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Wikitravel:Script policy

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Revision as of 19:40, 18 January 2006 by Evan (Talk | contribs)

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As with most computing tasks, editing Wikitravel can benefit from using automated scripts -- programs that modify Wikitravel pages and images with content, or at a pace, not directly controlled by humans. This page describes Wikitravel's policy towards scripts: what we like, what we don't like, and how to make a script that works on Wikitravel.

Pros and cons

Scripts are nice for the following reasons:

  • Repetitive work. Using a script can make repetitive tasks a lot easier to do. The script program does the work, instead of someone -- or a lot of someones -- having to do it by hand.
  • Accurate work. Well-written scripts don't make common typos, spelling mistakes, etc. A script will do the same task over and over pretty well.

But scripts have the following problems:

  • Unintended consequences. If you have a bug in your script, you muck up a whole lot of pages, and either we have to correct those problems by hand, or we have to create another script to clean up after it.
  • Unilateral. The writer of a script can make a whole bunch of pages that work exactly the way they want them to. If someone else wants them to work another way, they have to write another script.
  • Suck up resources. Bots take up bandwidth and other resources on the server that could be used by people hand-editing a page.
  • Unnecessary. Many problems that people want to make scripts for are unnecessary. The time and energy the person would have to put into creating, debugging, and running the script could be spread across a number of people doing the same task by hand. This would be less unilateral, and may actually be faster.
  • No new knowledge. In general, scripts just re-adjust the formatting or presentation of knowledge on Wikitravel. Unless they're importing information from another database, there's nothing new added. We could better spend that time and energy adding actual travel information to the guide.

Script policy

For these reasons, we have the following rules for running scripts against Wikitravel:

  1. Scripts have to be approved by the Wikitravel administrators. To create a script that runs against Wikitravel, post the name and reason for the script on Script nominations. Explain why we need the script, why it can't be done by hand, and what the script will do. If 2 administrators voice their support for the script within 7 days, and none oppose it in that period, the script can be run.
  2. Scripts should be in accordance with our policies and guidelines and manual of style. For example, a script that reformats all restaurant listings on the site should make them look like our preferred form rather than something else. If you think we should use that something else, get the policy or style guideline changed first.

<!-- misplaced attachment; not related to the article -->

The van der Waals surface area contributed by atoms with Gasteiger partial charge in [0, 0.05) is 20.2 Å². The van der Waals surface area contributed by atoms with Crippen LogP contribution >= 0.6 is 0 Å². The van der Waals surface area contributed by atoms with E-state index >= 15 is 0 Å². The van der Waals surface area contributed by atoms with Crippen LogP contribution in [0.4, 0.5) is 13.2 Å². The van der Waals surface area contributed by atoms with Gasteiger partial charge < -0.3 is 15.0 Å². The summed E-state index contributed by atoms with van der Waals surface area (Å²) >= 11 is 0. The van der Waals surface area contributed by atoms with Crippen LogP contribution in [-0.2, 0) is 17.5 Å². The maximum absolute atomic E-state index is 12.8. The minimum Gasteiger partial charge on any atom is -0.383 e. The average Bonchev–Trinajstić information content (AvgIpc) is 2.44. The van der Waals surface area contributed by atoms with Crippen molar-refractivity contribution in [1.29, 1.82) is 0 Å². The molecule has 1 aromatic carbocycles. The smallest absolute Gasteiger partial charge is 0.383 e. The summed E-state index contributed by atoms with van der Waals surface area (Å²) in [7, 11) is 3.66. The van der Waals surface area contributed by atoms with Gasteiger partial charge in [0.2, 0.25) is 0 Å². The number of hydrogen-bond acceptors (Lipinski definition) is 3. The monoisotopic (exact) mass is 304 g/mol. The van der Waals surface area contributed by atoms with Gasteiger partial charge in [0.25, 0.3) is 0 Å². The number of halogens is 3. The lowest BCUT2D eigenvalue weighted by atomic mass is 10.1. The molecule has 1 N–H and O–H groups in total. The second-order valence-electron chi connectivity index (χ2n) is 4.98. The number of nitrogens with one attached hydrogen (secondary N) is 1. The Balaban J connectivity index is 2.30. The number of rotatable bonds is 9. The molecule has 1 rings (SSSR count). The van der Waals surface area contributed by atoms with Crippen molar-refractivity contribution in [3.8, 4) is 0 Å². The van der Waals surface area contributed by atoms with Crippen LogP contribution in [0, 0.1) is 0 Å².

3. Each script has to run with its own user name. All edits made to the site need to be marked with this user name.
  4. The user page for the script's user name should describe what the script does.
  5. Scripts have to check two pages, [[Wikitravel:Script policy/Run]] and [[User:name of script/Run]], before making each edit. Both these pages have to contain exactly the word "yes" before the edit should be saved. This allows any Wikitraveller to turn off all scripts, or individual scripts, just by changing the contents of one or the other page.
  6. Scripts should make less than one change per minute. This keeps them from hogging up the Web server resources.
  7. If possible, scripts should be run against a test version of Wikitravel before running against the live site. (We may set up a test server, with a mirror of the live site, for this purpose.)

Read-only programs

Programs that only read pages and images, and don't modify the versions on the server, don't require an approval process. However, there are some guidelines to follow for these programs, too.

  1. Read-only scripts must read the robots.txt file for Wikitravel and follow its suggestions. Most programs (like wget) automatically know about robots.txt, as do major scripting languages' HTTP client libraries. But if you're writing your own program, check the Standard for Robot Exclusion for more info.
  2. Read-only scripts should recognize the non-standard Crawl-Delay field in robots.txt. If not, they must not fetch pages or images more often than once every 30 seconds.
  3. Read-only scripts must have a User-Agent header set. Scripts should provide a contact email or URL in the header. For example:
    • ExampleBot/0.1 (http://www.example.com/bot.html)
    • MyBot/2.3 (mybot@example.net)

Non-compliant scripts

Scripts that don't comply to these requirements will be blocked from reading or editing Wikitravel pages -- even if they're not doing any actual harm.

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